Monday, 23 July 2007

SDI Reaching the Conservation Community

The Society for Conservation GIS last week held their first three-day conference hosted here at the UN compound in Nairobi. SCGIS is an ESRI-supported advocacy group that - as the name implies - promotes uptake of GIS as a conservation analysis, planning and communication. There are nearly 200 eager young minds from Kenya, Tanzania and Uganda here presenting and receiving collective wisdom and experience.

They've all also had their minds expanded by such luminaries of the world of conservtaion as Nobel laureate Wangarai Maathai, ex-head of the Kenya Wildlife Service, David Western, and world-reknowned elephant researcher Iain Douglas-Hamilton. Much of the material is what you might expect of traditional wildlife-and-protected-area conservation issues; others, however, have focus on community-based conservation effort, and one, for heaven's sake, concerned the determination of genetic diversity of the Bongo (Kenya's most endangered antelope).

The fact that UNEP has ended up helping sponsor SCGIS is entirely the result of accidentally meeting the powerhouse behind their efforts, Lucy Wariungi. That accidental meeting arose from having gotten another spur from Kate Lance about a Kenyan metadata presentation slated for an ICT conference back in February. I ran away from work (our Governing Council, in fact) and gate-crashed the conference and, thus, ended up taking tea with Lucy and with Richard Okello Oluoch of KWS. Life has not been the same since.

John and I have, of course, taken the chance to subvert some impressionable young people to the joys of SDI. This has been instructive inasmuch as the vast majority of these students and their lecturers are of the mindset of having to build their own stacks - gather their data, hardware, software, skills and personnel in one room and then start their analysis. The potential for component-based services is a novelty and EA-SDI just had to grab the opportunity to prosetalyze. So we've had one keynote presentation (here 9Mb, sorry) on SDI in general, the UNSDI and the SDI-EA effort; another keynote from Craig von Hagen about FAO's SDI-without-being-an-SDI, plus a tech workshop demonstrating open-standards publishing data, plus lots of Q&A over coffee and samosas. A serendipitous discovery on Friday resulted from a presentation by a small start-up company in Nakuru out there promoting open standards and open source on a commercial basis - it would seem that John and I have been out there undermining his market not even aware of his existence. Whoops. Must work on a bit of capacity building to remedy that!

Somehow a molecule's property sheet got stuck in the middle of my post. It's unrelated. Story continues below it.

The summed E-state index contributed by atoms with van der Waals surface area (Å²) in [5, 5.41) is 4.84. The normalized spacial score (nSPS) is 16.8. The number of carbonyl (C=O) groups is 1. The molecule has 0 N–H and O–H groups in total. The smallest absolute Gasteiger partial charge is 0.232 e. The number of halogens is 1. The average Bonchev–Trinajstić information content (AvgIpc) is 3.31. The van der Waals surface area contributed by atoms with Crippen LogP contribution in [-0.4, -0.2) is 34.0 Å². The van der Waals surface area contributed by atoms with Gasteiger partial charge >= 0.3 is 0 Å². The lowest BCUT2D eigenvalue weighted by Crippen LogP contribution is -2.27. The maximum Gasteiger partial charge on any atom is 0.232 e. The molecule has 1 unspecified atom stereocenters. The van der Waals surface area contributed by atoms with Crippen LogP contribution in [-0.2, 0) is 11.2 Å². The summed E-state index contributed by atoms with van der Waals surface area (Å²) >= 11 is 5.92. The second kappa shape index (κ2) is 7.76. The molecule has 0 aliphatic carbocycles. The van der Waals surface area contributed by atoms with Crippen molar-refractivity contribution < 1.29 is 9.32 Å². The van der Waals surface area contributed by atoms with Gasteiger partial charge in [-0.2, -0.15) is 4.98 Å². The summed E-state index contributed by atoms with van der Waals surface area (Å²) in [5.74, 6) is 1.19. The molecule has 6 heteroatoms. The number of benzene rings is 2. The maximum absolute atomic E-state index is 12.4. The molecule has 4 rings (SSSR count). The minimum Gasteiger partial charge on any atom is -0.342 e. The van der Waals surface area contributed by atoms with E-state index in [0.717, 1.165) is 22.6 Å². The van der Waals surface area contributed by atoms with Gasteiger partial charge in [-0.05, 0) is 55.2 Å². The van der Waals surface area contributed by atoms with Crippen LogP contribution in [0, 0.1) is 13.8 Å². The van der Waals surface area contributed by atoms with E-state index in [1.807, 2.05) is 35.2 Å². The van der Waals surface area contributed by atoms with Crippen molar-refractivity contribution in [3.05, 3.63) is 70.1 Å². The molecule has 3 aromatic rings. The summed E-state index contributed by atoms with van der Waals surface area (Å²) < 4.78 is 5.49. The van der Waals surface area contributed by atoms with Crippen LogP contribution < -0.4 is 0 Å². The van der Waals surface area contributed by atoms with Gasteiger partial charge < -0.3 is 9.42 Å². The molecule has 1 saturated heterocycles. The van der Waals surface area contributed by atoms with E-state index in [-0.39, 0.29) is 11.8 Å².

There are two really nice outcomes of all this is. One is that there are now at least half a dozen local 3rd-year students seriously pursuing me to help them organize internships with UNEP, a task that I relish. The second is that we have a have finally nailed down Kenya Wildlife Services for a WFS installation session with John and Mick. This means (fingers crossed) that we'll then be that many steps closer to another goal of mine, namely getting national authorities able to directly load to the World Database of Protected Areas ( ) starting with a showcase here in East Africa, namely, KWS.

Well, actually, there may be three possible nice outcomes, the third being the possibility of trying to schmooze an invitation to Mpala Ranch and Research Centre out on the Laikipea Plateau to see of we can't get some interoperability going there. If it does work out then that's one that I'll do with Sabrina and Mikele rather that with John.

The next task is to try sell Lucy on the idea of SCGIS becoming advocate for evolving an East African conservation SDI... get all these important researchers to actually start doing something about serving data and information to their colleagues, especially the ones across the borders in Tanzania and Uganda. What you think, Lucy?

1 comment:

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